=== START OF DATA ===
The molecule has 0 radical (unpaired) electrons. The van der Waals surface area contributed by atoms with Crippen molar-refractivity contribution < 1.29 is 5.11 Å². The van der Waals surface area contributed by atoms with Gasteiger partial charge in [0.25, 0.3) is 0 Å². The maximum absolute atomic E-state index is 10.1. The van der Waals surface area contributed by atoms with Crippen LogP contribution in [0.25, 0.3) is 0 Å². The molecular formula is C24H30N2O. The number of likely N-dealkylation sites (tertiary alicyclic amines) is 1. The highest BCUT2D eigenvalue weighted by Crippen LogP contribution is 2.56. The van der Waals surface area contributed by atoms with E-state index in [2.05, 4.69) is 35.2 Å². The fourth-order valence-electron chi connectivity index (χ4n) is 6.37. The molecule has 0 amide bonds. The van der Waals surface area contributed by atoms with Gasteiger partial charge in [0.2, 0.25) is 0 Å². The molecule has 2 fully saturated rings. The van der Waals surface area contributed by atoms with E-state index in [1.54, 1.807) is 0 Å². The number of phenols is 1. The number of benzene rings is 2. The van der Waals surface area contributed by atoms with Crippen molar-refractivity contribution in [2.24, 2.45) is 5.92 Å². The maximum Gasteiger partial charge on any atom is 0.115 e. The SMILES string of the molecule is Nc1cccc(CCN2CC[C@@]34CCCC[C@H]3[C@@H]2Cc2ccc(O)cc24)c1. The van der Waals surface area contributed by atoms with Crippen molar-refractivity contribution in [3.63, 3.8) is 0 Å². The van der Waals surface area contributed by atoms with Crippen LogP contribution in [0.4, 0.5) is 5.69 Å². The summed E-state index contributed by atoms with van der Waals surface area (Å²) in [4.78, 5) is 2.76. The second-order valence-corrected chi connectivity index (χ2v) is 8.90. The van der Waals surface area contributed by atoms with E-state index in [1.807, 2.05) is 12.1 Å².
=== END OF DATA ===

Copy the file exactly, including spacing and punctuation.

The molecule has 0 radical (unpaired) electrons. The van der Waals surface area contributed by atoms with Crippen molar-refractivity contribution < 1.29 is 5.11 Å². The van der Waals surface area contributed by atoms with Gasteiger partial charge in [0.25, 0.3) is 0 Å². The maximum absolute atomic E-state index is 10.1. The van der Waals surface area contributed by atoms with Crippen LogP contribution in [0.25, 0.3) is 0 Å². The molecular formula is C24H30N2O. The number of likely N-dealkylation sites (tertiary alicyclic amines) is 1. The highest BCUT2D eigenvalue weighted by Crippen LogP contribution is 2.56. The van der Waals surface area contributed by atoms with E-state index in [2.05, 4.69) is 35.2 Å². The fourth-order valence-electron chi connectivity index (χ4n) is 6.37. The molecule has 0 amide bonds. The van der Waals surface area contributed by atoms with Gasteiger partial charge in [0.2, 0.25) is 0 Å². The molecule has 2 fully saturated rings. The van der Waals surface area contributed by atoms with E-state index in [1.54, 1.807) is 0 Å². The number of phenols is 1. The number of benzene rings is 2. The van der Waals surface area contributed by atoms with Crippen molar-refractivity contribution in [2.24, 2.45) is 5.92 Å². The maximum Gasteiger partial charge on any atom is 0.115 e. The SMILES string of the molecule is Nc1cccc(CCN2CC[C@@]34CCCC[C@H]3[C@@H]2Cc2ccc(O)cc24)c1. The van der Waals surface area contributed by atoms with Crippen molar-refractivity contribution in [3.63, 3.8) is 0 Å². The van der Waals surface area contributed by atoms with Crippen LogP contribution in [0.4, 0.5) is 5.69 Å². The summed E-state index contributed by atoms with van der Waals surface area (Å²) in [4.78, 5) is 2.76. The second-order valence-corrected chi connectivity index (χ2v) is 8.90. The van der Waals surface area contributed by atoms with E-state index in [1.807, 2.05) is 12.1 Å².